There’s a lot of rubber and plastic floating down the Middle Fork of the Flathead River on any given Saturday in the summer.

Same for the North Fork, and the South Fork.

People too.

The rubber and plastic comes in the form of kayaks and rafts, and they are coming by the thousands – with those people aboard – to experience one of the three forks of the Flathead River: the North Fork from Polebridge to Coram, the Middle Fork from Essex to West Glacier, and the South Fork down by Spotted Bear.

Increased use over the last 30 years has led the Flathead National Forest to update its river management plans for the three forks of the Flathead. The last plan dates to 1986.

“It’s long overdue,” Darwon Stoneman, co-owner of Glacier Raft Company, said. Stoneman and his former partners, Sally Thompson and Ono Wieringa, started the raft company in the 1970s.

“It’s about time,” Stoneman said. “Things have changed since 1986. It’s pretty crazy on the rivers, especially on the weekends. A lot of the accesses are overtaxed.”

The Flathead’s triple forks were designated a Wild and Scenic River in 1978.

Now the Flathead National Forest, in coordination Glacier National Park, has started the process to write a comprehensive river management plan for the river; a series of public meetings began in May.

The next session is set for June 20 at Flathead Valley Community College.

The plan will set direction for the river forks, which have various protections under the Wild and Scenic Rivers Act.

The planning effort is being coordinated by HydroSolutions, a Helena engineering and consulting firm. Work on the plan began in October 2017 and is scheduled for completion in 2020.


The North Fork of the Flathead River is classified as a Scenic River for 40 miles from the Canadian border to the Camas Creek Bridge on the western border of Glacier National Park. From this point to the confluence with the Middle Fork at the Blankenship Bridge, the North Fork is a recreational river for 21.4 miles.


The Middle Fork of the Flathead River is classified as Wild from its headwaters at the confluence of Strawberry and Bowl creeks in the Great Bear Wilderness near Schafer Meadows Ranger Station to Bear Creek near Essex. Of this 46.6-mile stretch, 13.5 miles are within the Bob Marshall Wilderness and 33.1 miles are in the Great Bear Wilderness. From Bear Creek to its confluence with the South Fork, a 54-mile segment, the Middle Fork is classified as a recreational river.


The South Fork of the Flathead is classified Wild for 51.3 miles from its headwaters at the confluence of Youngs and Danaher creeks in the Bob Marshall Wilderness to the Spotted Bear Ranger Station. From the ranger station to the upper end of the Hungry Horse Reservoir, 8.8 miles, the South Fork is a recreational river.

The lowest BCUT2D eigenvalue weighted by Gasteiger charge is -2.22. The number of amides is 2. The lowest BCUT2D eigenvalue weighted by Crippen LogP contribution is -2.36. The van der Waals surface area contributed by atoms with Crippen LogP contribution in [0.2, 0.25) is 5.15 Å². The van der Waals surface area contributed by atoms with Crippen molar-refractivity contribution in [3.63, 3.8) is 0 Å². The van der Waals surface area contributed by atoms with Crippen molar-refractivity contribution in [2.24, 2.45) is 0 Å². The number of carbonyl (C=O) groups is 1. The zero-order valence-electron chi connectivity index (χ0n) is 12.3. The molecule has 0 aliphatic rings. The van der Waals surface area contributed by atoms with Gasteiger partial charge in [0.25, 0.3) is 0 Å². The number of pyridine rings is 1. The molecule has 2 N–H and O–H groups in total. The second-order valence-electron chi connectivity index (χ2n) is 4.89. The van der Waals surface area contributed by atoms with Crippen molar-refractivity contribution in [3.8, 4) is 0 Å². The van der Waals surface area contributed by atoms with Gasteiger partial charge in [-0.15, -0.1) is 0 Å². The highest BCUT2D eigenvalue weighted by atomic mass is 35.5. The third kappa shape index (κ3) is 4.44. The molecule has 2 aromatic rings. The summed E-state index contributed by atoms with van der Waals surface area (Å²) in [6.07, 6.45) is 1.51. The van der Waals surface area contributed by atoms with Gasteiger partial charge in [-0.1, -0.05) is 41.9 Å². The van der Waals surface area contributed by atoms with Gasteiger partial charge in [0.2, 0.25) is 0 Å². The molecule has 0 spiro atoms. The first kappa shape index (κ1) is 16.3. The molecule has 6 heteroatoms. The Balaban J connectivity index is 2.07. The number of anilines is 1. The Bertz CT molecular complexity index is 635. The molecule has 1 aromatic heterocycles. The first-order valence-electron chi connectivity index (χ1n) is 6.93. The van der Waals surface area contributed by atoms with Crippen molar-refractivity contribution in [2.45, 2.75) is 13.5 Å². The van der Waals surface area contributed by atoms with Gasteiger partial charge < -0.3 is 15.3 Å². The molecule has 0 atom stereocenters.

As a guide, one of the challenges that Stoneman sees with the planning process is the issue of how to limit river use.

He said the four river companies that operate on the Flathead contribute only a small portion of the overall use of the forks. In fact, on the North Fork of the Flathead, which sees about 40,000 river-user days annually, the three raft companies that have permits there contribute about 1,300 river-user days, he said.

“1,300 is not a big number,” he said. “We get blamed for being part of the problem, but I don’t think we are.”

“There’s a lot of problems in setting limits,” he said. “For outfitters, yes, but it’s hard to limit the general public. It would be hard to control the reduction of use, or limits of use.”

Stoneman said weekends are typically the busiest days of the summer, with hordes of floaters arriving at the overtaxed put-ins and take-outs on the Middle Fork.

While outfitter use has remained stable, private floater use has increased dramatically, Stoneman said. “The private use is what has gone up.”

The North Fork, with its easier whitewater and abundant scenery, tends to see more use, according to Stoneman. In 1986, the last time a river management plan was drafted for the three forks, the river traffic was less than 10 percent of what it is now.

Stoneman said the river-use planning process, if it’s anything like the Flathead Forest planning process, is “arduous. “The river plan might not be as bad,” he said, “but it’s a government process.”

Still, he’s seen how the river corridor use has changed on the Middle Fork near West Glacier, and not just by river rats. He says the hundreds of rail cars filled with oil that roll down the Middle Fork of the Flathead River corridor every day pose a greater threat to the river than the river users.

In fact, he has purchased business interruption insurance, should a train derailment shut down the Middle Fork river corridor.

“It’s not a question of if, it’s when,” he said. “We’re not going to get them to quit running, but they need stronger cars, and we need to force them to build stronger cars. There’s just too much potential for something to happen.

“The Forest Service doesn’t seem to want to take that battle on. They’re avoiding the oil train issue.”

The June 20 meeting will focus on wildlife monitoring and management. The meeting will be in the Arts and Technology Building at Flathead Valley Community College and starts at 5:45 p.m.

Updates on the plan process can be found by following this link.